For two days at Comic-Con 2013, we brought our son with us in the morning and put him in two hours of childcare during the afternoon. It worked out pretty well for everyone’s attention span and gave us a two-hour block in which we were both free to do whatever we wanted. (Well, mostly.) Then Saturday morning we wandered the outdoor exhibits before going home.

The LEGO booth is a great place to bring kids if they’ve run out of attention span for anything else, though you might have trouble dragging them away for things like, you know, lunch.

Three to Four Years

Wondercon didn’t work out so well the spring he was three. A bit more rambunctious, but still not interested enough in what else was going on at the convention.  To make matters worse, we had to reverse our usual plan and bring him on Saturday instead of Sunday, which meant we had full access on the shortest, lightest day of the con and had to wrangle kid duty on the busiest, longest day.

I ended up spending most of my time on Saturday finding things for him to do. The R2-D2 maker’s booth fascinated him, and I bought him some toys, and we did lots of exploring around the convention center.

Comic-Con worked out better, though. We were able to find more stuff that interested him at the con. LEGO of course, and there was at least one publisher (Oni?) that had a kids corner at their booth. He was able to spend a longer part of the afternoon playing at the child care, and the events that interested us turned out to be spread out enough that neither of us ended up being exclusive guardian for most of a day.

Four Years and Up – Cosplay!

Now that he’s four, we’ve turned a corner. He doesn’t need the stroller anymore, which helps a lot with mobility. Since he’s already walking most of the time, we don’t need to set aside extra time to let him run around and stretch his legs. (Not to say that he never ran off…)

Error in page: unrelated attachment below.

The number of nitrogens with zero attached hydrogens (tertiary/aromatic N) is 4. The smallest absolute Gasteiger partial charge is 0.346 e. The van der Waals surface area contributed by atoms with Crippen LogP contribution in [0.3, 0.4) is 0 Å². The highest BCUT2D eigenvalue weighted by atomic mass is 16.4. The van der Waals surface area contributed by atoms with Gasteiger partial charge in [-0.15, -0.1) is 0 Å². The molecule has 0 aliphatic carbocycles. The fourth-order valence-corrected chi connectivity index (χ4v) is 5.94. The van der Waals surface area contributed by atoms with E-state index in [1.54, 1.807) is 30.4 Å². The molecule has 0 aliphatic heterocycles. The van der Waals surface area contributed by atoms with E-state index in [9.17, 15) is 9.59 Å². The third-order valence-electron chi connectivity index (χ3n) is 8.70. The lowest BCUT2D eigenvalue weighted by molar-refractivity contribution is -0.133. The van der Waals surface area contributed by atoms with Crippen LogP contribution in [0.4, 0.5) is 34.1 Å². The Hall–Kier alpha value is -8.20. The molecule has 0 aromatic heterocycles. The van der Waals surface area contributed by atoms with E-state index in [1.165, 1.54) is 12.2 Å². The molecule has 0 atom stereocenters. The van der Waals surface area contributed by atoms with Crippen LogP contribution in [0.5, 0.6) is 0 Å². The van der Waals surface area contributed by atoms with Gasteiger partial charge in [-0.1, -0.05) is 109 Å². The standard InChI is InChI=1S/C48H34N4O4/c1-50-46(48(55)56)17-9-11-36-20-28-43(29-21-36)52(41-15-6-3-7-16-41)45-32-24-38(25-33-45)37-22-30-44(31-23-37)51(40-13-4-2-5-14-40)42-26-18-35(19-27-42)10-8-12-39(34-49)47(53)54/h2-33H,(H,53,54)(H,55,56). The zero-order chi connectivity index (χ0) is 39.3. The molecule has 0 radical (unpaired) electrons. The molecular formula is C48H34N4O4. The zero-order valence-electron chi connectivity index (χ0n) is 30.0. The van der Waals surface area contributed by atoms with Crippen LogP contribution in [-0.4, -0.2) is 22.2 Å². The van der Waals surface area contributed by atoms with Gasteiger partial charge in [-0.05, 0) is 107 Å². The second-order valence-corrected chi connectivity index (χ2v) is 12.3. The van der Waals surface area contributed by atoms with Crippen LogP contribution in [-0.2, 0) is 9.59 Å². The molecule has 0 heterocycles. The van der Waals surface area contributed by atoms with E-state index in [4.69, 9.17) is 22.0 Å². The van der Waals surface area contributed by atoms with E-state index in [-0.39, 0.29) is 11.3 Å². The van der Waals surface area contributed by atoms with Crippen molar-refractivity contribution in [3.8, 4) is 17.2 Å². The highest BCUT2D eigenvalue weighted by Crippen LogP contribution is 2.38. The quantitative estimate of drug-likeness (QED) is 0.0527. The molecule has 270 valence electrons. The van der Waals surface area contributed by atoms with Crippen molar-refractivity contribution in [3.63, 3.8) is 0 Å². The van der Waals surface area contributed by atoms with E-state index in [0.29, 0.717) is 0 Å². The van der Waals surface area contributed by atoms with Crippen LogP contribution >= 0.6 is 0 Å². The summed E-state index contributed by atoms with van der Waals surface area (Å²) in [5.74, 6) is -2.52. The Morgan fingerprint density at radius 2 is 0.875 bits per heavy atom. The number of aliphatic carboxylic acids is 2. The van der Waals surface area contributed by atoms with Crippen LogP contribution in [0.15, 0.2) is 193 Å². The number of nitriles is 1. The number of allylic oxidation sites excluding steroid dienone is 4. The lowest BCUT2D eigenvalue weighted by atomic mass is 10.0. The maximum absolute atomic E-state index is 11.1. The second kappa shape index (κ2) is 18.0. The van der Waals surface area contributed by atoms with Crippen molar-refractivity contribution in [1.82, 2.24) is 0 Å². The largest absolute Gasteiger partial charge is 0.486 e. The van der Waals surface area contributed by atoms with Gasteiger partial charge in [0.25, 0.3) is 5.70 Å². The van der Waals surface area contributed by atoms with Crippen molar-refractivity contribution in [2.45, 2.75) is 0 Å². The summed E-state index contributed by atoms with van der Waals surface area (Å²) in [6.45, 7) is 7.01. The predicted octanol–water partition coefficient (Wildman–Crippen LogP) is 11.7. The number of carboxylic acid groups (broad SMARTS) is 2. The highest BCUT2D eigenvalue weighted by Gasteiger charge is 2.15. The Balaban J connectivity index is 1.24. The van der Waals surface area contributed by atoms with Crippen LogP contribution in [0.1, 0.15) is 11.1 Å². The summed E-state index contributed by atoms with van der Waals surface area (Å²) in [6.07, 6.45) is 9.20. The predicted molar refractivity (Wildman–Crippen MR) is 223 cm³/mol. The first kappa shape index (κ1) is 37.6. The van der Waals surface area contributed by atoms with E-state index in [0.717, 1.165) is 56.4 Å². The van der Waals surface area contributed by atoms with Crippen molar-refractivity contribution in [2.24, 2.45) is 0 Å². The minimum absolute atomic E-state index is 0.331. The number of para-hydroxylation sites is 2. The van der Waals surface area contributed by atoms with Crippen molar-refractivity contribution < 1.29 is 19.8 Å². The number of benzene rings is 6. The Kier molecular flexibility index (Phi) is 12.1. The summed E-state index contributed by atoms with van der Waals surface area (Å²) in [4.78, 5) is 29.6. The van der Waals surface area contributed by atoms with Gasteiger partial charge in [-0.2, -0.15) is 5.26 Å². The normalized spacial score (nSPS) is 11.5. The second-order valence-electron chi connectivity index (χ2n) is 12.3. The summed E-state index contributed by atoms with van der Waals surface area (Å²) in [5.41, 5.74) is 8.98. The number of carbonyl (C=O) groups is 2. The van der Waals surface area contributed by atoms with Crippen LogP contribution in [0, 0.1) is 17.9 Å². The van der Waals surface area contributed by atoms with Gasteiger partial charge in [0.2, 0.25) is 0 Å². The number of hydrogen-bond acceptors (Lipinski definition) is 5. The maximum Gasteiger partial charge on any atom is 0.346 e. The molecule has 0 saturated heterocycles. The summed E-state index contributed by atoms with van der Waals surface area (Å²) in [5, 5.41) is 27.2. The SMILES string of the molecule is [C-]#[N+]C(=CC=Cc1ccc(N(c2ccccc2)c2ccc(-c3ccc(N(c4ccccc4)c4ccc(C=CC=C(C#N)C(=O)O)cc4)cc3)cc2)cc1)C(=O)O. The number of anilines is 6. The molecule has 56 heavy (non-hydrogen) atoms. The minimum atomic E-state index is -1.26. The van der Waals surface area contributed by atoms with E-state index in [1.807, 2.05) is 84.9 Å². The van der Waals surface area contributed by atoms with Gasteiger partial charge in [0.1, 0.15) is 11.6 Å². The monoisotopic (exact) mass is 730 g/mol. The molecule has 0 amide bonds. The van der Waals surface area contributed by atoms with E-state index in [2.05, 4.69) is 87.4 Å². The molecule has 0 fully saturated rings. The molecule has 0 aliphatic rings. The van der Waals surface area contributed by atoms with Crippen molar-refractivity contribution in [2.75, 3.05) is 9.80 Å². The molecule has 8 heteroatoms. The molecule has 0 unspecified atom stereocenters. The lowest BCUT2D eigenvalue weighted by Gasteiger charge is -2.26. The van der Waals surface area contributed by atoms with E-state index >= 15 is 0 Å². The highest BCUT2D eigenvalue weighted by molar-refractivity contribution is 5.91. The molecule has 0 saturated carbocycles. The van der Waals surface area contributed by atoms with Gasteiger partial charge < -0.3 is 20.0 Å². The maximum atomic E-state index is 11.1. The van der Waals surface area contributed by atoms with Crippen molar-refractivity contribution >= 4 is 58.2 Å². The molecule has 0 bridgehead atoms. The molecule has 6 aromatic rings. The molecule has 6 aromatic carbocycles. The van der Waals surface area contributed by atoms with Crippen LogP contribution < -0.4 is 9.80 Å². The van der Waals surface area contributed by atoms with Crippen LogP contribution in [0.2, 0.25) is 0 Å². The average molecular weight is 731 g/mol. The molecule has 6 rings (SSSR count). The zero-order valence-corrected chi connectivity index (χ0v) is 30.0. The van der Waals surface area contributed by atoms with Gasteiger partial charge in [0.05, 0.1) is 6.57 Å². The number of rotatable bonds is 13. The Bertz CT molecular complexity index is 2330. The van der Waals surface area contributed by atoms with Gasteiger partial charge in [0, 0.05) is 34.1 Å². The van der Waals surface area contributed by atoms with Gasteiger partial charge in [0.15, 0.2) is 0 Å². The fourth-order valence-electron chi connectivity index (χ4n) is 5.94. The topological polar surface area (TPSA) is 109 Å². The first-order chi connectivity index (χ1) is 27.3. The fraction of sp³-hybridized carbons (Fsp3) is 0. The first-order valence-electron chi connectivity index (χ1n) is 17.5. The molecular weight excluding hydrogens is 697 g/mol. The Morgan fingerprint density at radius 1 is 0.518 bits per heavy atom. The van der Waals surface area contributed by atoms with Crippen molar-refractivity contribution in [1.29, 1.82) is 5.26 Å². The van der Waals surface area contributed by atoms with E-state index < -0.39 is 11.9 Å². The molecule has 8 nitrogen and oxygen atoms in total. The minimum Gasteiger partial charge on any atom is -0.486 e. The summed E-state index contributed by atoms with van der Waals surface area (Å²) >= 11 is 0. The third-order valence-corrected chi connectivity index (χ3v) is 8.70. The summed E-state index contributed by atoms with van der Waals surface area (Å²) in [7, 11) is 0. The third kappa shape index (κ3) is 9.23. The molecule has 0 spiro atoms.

More importantly, he can appreciate exhibits and stuff now, so at this year’s WonderCon the toys, costumes and displays were interesting instead of background noise. Impulse control is still an issue, but he enjoyed checking out random stuff and we kept him from breaking anything. Some of the kids’ activities, like drawing, appeal to him now.

And then there’s cosplay.  He wanted to be Spider-Elsa for the previous Halloween, so we stitched together pieces of a Spider-Man costume with aqua fabric and attached the mask to an Elsa wig. The costume still fit in April, and not only did he wear it like a cosplay pro, but the icy wall-crawler was a big hit. We’d explained the concept of a secret identity, and he happily made sure his mask was in place when people asked for photos. He was still going strong when chocolate ice cream forced us to break out the backup costume: a yellow shirt with blue overalls.